Ankle sprains are one of the most prevalent orthopedic injuries. Sufferers of ankle sprains are highly susceptible to recurrence. Ankle supports can help prevent repeated injury by stabilizing the ankle and limiting its range of motion. Choosing the correct ankle support can be difficult, as they have different sizes, types and functions.
There are three types of sprains that occur at the ankle—lateral, medial and high. Lateral or outside ankle sprains are the most common. The “Journal of Athletic Training” reports 85 percent of all ankle sprains are lateral. Most braces are designed to prevent inversion ankle sprains. Medial, or inside and high, ankle sprains are less common. Nonetheless, ankle braces prevent excessive range of motion to prevent injury.
There are three types of ankle brace—lace-up, post-injury and rigid braces. Low-end ankle braces can be found at commercial sporting goods stores. Higher-end supports must be ordered online or through medical supply companies. In severe cases ankle braces must be custom fit and ordered through a physician.
Lace-up braces are semi-rigid and made from a nylon-vinyl material. The advantage of this brace is that it can be tightened according to the wearer's comfort level. The semi-rigid structure allows for more flexibility than a rigid brace. A lace-up brace can be used as a prophylactic. Lace-ups can be found in commercial sporting good stores, drug stores, or on-line. Prices range from $25 to $40.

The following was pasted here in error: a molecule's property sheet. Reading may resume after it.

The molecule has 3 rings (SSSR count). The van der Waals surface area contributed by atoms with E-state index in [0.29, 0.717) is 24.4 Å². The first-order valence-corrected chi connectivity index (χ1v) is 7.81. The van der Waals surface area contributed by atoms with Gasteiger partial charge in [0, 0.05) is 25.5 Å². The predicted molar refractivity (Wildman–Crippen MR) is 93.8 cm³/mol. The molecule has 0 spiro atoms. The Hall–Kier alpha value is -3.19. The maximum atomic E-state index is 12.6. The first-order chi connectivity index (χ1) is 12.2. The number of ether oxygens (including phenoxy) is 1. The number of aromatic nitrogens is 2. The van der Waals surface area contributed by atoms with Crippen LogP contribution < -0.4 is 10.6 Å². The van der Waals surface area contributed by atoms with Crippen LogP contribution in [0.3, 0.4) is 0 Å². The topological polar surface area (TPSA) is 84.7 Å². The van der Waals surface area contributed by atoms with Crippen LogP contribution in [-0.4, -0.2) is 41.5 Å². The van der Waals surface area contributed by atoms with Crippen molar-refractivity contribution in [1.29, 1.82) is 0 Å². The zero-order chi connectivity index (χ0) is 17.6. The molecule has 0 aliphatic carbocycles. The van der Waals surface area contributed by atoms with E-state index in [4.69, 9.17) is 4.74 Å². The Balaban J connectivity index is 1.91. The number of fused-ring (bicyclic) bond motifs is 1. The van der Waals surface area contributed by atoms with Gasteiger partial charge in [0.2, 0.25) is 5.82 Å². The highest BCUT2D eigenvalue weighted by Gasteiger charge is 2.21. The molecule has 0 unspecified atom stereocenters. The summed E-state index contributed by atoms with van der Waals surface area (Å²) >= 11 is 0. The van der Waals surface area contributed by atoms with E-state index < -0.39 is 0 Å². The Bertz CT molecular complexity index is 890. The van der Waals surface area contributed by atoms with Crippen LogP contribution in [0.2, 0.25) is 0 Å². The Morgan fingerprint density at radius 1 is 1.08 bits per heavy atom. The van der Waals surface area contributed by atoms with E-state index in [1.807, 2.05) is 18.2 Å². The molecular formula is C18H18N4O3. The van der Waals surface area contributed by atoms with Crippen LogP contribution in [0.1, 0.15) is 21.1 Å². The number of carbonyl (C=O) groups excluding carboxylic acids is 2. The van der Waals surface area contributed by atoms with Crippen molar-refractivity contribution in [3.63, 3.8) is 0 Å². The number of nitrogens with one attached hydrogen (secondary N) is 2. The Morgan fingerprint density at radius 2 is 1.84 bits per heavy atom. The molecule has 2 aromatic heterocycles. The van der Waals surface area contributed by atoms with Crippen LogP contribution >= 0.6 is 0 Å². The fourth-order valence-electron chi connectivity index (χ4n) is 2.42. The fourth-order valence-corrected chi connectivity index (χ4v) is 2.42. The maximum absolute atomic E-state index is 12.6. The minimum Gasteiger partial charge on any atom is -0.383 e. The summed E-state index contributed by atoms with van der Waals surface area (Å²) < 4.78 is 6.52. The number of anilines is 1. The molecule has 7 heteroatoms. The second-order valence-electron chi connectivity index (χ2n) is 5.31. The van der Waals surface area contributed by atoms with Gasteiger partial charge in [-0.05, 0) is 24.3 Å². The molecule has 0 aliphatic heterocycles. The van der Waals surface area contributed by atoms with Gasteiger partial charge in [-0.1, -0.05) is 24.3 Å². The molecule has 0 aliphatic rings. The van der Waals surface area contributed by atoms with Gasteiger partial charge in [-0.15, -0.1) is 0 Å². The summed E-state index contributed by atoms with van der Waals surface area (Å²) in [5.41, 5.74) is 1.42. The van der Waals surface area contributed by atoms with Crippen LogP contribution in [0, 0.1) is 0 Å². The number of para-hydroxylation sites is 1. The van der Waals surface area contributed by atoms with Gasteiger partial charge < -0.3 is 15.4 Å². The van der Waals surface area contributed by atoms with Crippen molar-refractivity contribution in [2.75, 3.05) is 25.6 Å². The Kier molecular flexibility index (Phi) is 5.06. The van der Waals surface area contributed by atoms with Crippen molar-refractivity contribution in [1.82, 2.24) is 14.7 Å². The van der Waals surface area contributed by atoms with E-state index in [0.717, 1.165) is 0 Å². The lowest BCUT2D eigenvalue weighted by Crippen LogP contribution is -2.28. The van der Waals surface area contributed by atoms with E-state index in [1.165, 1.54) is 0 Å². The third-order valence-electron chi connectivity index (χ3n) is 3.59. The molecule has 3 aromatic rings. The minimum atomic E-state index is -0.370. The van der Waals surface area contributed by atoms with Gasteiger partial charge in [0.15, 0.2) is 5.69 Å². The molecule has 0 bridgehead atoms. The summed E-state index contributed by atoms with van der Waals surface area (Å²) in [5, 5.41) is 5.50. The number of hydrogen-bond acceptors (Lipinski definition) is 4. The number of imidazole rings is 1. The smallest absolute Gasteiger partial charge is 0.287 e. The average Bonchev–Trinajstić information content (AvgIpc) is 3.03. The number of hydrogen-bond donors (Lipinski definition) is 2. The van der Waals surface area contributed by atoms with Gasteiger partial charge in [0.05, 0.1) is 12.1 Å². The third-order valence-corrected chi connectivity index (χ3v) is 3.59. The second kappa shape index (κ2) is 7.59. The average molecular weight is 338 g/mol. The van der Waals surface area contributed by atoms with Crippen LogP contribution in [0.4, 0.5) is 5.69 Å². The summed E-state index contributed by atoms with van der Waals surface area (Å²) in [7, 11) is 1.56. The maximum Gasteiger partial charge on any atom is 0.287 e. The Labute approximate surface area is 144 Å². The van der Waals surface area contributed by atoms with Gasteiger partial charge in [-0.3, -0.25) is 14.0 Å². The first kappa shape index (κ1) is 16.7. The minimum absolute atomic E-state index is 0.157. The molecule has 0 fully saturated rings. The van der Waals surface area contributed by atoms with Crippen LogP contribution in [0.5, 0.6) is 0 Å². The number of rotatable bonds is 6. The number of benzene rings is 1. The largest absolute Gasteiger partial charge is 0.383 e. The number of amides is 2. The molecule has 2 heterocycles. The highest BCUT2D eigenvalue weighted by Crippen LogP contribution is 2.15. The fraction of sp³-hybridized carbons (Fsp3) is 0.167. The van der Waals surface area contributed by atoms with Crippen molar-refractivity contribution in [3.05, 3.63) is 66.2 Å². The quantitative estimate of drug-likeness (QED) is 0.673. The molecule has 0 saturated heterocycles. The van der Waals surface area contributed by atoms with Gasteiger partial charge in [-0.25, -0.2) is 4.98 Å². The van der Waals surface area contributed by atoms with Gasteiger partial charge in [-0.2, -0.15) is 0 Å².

Post-injury braces are very rigid braces. They are either air-filled or gel-filled with two plastic panels that contour each side of the leg. There is a hinge that allows for plantarflexion and dorsiflexion. Post-injury braces are primarily used to push out swelling and prevent inversion and eversion. These types of braces are not intended for functional activity. Post-injury braces can be found at select pharmacies or through medical supply companies. Prices range from $30 to $40.
Rigid braces come in two different types, stirrup or lace-up. They brace can be used in conjunction with rehabilitation of an injury. Stirrup braces allow the ankle to move up or down, and protect the ankle from rolling in or out. This brace has a high level of protection and is commonly used in volleyball and basketball due to the frequency of jumping. The lace-up brace has two plastic inserts on each side of the ankle to prevent inversion and eversion. Some brands have included straps that wrap around the ankle for additional support. These braces can be bought through medical supply companies. The two best-known brands are Active Ankle and Don-Joy. Prices range from $30 to $45.
- "Journal of Athletic Training"; Ankle Bracing, Fatigue, and Time to Stabilization in Collegiate Volleyball Athletes; MeganY. Shaw,MS, ATC, PhillipA. Gribble,PhD, ATC
- Active Ankle: Rigid vs. Lace-up